The GM job seems thankless and makes you a public figure which to me would not be worth the pay increase.

          • Plank says:

            I think they should do it too. I think I read somewhere that the league is actively trying to downplay the importance of front office personnel so maybe Selig and co. wouldn’t be happy if the Yankees made a huge offer to people at that level.

  6. crawdaddie says:

    Right, the new TV deal allowed Moreno to be more aggressive than what he’s been in previous offseasons.

    • Billion$Bullpen says:

      Is there any estimates out there or info on what the Yanks bring in through YES? $150 million a year is what the reported # for the Angles. I find that hard to understand. If a team is worth $500 to a billion why not just buy one if you are a TV network. Fox just owned the Dodgers not that long ago why would they sell it just to a few years later pay for the rights to a team without the brand name that the Dodgers have?

      • Plank says:

        It doesn’t make sense to me either. The only thing I can think of is that they are waiting for the biggest draw (Yankees) to be for sale since they can only own one team. That doesn’t really make sense either.

        • Rookie says:

          I’m just speculating. But I suspect the reason may be that teams are less likely to be comfortable selling their TV rights to a media company that owns one themselves. For example, imagine the Yankees selling their rights to SNY or NESN, or the Red Sox or Mets selling their rights to YES, etc., etc. Again, just my speculation…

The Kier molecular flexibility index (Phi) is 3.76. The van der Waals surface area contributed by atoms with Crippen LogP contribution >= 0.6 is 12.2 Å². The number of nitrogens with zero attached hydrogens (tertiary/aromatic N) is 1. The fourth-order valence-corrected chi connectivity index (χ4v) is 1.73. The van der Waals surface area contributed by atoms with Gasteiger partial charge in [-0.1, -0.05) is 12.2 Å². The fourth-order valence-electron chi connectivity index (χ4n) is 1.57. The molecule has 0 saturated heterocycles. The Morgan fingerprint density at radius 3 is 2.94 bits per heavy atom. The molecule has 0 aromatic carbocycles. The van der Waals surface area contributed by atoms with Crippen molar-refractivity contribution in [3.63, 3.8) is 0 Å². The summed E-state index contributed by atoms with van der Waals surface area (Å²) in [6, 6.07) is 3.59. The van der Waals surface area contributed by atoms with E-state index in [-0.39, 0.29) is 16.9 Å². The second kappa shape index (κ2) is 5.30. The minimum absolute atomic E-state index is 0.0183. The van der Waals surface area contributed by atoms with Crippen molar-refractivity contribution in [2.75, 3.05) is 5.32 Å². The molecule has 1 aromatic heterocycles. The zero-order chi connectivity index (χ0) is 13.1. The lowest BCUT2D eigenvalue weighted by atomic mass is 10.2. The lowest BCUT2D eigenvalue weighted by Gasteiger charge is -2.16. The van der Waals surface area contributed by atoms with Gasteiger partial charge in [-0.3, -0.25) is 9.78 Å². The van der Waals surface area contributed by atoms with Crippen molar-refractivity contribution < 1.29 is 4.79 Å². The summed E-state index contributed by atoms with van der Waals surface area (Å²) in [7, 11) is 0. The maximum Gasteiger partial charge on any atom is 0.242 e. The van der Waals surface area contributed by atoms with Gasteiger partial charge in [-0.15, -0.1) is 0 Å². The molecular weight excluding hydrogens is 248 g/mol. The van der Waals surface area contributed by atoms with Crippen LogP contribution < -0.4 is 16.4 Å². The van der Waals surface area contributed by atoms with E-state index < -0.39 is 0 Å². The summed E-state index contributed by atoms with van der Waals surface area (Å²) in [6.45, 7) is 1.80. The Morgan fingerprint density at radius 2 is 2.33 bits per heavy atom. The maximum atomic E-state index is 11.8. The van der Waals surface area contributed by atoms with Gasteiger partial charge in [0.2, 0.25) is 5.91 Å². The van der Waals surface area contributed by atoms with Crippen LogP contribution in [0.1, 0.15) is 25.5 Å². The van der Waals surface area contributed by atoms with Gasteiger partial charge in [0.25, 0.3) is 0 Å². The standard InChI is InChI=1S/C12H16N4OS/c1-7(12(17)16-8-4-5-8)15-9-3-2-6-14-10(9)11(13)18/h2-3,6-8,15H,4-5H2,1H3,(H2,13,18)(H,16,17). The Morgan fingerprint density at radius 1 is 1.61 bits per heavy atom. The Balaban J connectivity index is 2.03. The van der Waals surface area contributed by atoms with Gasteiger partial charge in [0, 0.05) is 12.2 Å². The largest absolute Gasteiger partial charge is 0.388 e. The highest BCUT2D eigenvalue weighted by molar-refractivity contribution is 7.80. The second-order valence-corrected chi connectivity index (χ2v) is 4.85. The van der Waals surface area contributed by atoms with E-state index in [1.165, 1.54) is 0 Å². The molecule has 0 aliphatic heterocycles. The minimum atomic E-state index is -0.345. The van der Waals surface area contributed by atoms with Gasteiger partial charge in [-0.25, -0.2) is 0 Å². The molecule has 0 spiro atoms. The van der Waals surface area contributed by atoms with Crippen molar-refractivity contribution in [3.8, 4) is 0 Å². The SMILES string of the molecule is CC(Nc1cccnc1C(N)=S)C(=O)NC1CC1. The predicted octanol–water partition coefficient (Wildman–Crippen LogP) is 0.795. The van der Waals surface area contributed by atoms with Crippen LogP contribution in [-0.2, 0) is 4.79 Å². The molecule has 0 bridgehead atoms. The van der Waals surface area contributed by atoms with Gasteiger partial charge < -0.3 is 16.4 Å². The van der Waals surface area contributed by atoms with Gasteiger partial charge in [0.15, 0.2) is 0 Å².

Ditto for readers. Did you trust the New York Slimes’ coverage of the Yankees when they owned a stake in the Red Sox? (I think they sold it, although I’m not sure.)

      • Ted Nelson says:

        It’s not their business. Conglomerates with little synergy are out of fashion.

        Everything I’ve read says sports teams are a poor investment.

        Fox and Disney did own the two LA teams recently.

      • Urban says:

        It’s not their core business. FOX wants access to the viewers, but does not have an interest in buying teams.

        The $150 million FOX is willing to spend gives you an idea of just how profitable YES is and why GMS started it. FOX has to pay for those rights, where YES doesn’t. YES is more profitable than the Yankees baseball team. You can’t separate the two (what is YES without the Yankees?), but the amount of money teams like the Angels and Rangers are getting from their baseball contracts gives you an idea of how much money YES must be generating.

        • Plank says:

          All true, but they have two options:

          Buy the Dodgers (or anyone) for a billion dollars for the TV rights, the team, and everything else.

          Pay the Dodgers (or anyone) 3 billion to air their baseball games for the next 17 (or so) years.

          Both may make them money, but one seems much more appealing from a business standpoint.

  7. dean says:

    I think Montero was the driving force! The Angels needed a Montero-like bat to counter!

  8. Favrest says:

    Wow, that is so exciting.

  9. MannyB ace2be says:

    Wish they locked all three up to longer term contracts. I wouldn’t mind a three year deal fOr Eppler and D-Opp

  10. Tyrone Sharpton says:

    You say the same thing every single time. Obvs theres sumthin clubs dont like about them